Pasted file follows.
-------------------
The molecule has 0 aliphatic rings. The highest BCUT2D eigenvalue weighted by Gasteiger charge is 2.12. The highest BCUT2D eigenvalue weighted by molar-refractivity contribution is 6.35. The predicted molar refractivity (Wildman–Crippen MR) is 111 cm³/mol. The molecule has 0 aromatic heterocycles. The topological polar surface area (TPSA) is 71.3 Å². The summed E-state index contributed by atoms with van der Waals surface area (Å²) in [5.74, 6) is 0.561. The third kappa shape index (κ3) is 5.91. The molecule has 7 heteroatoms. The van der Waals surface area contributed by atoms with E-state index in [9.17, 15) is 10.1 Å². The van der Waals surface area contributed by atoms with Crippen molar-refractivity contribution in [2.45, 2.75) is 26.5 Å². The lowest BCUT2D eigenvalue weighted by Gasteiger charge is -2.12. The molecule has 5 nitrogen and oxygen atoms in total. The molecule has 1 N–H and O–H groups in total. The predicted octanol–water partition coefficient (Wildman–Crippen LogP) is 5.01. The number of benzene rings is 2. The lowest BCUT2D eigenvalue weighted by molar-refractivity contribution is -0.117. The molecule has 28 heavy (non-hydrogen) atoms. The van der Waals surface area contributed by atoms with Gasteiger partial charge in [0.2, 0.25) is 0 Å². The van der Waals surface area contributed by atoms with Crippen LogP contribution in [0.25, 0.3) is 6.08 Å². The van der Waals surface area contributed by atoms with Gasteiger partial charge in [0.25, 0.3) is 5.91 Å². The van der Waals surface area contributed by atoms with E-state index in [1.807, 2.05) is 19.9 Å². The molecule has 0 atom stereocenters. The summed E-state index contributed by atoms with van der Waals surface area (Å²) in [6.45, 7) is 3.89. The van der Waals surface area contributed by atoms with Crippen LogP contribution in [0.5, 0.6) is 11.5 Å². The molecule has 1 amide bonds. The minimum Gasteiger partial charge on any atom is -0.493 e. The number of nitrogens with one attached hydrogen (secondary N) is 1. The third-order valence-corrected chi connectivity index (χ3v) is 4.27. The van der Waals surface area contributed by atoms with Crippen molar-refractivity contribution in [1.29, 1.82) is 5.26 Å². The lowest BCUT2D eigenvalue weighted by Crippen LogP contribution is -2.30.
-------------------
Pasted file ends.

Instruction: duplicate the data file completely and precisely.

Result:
The molecule has 0 aliphatic rings. The highest BCUT2D eigenvalue weighted by Gasteiger charge is 2.12. The highest BCUT2D eigenvalue weighted by molar-refractivity contribution is 6.35. The predicted molar refractivity (Wildman–Crippen MR) is 111 cm³/mol. The molecule has 0 aromatic heterocycles. The topological polar surface area (TPSA) is 71.3 Å². The summed E-state index contributed by atoms with van der Waals surface area (Å²) in [5.74, 6) is 0.561. The third kappa shape index (κ3) is 5.91. The molecule has 7 heteroatoms. The van der Waals surface area contributed by atoms with E-state index in [9.17, 15) is 10.1 Å². The van der Waals surface area contributed by atoms with Crippen molar-refractivity contribution in [2.45, 2.75) is 26.5 Å². The lowest BCUT2D eigenvalue weighted by Gasteiger charge is -2.12. The molecule has 5 nitrogen and oxygen atoms in total. The molecule has 1 N–H and O–H groups in total. The predicted octanol–water partition coefficient (Wildman–Crippen LogP) is 5.01. The number of benzene rings is 2. The lowest BCUT2D eigenvalue weighted by molar-refractivity contribution is -0.117. The molecule has 28 heavy (non-hydrogen) atoms. The van der Waals surface area contributed by atoms with Gasteiger partial charge in [0.2, 0.25) is 0 Å². The van der Waals surface area contributed by atoms with Crippen LogP contribution in [0.25, 0.3) is 6.08 Å². The van der Waals surface area contributed by atoms with Gasteiger partial charge in [0.25, 0.3) is 5.91 Å². The van der Waals surface area contributed by atoms with E-state index in [1.807, 2.05) is 19.9 Å². The molecule has 0 atom stereocenters. The summed E-state index contributed by atoms with van der Waals surface area (Å²) in [6.45, 7) is 3.89. The van der Waals surface area contributed by atoms with Crippen LogP contribution in [0.5, 0.6) is 11.5 Å². The molecule has 1 amide bonds. The minimum Gasteiger partial charge on any atom is -0.493 e. The number of nitrogens with one attached hydrogen (secondary N) is 1. The third-order valence-corrected chi connectivity index (χ3v) is 4.27. The van der Waals surface area contributed by atoms with Crippen molar-refractivity contribution in [1.29, 1.82) is 5.26 Å². The lowest BCUT2D eigenvalue weighted by Crippen LogP contribution is -2.30.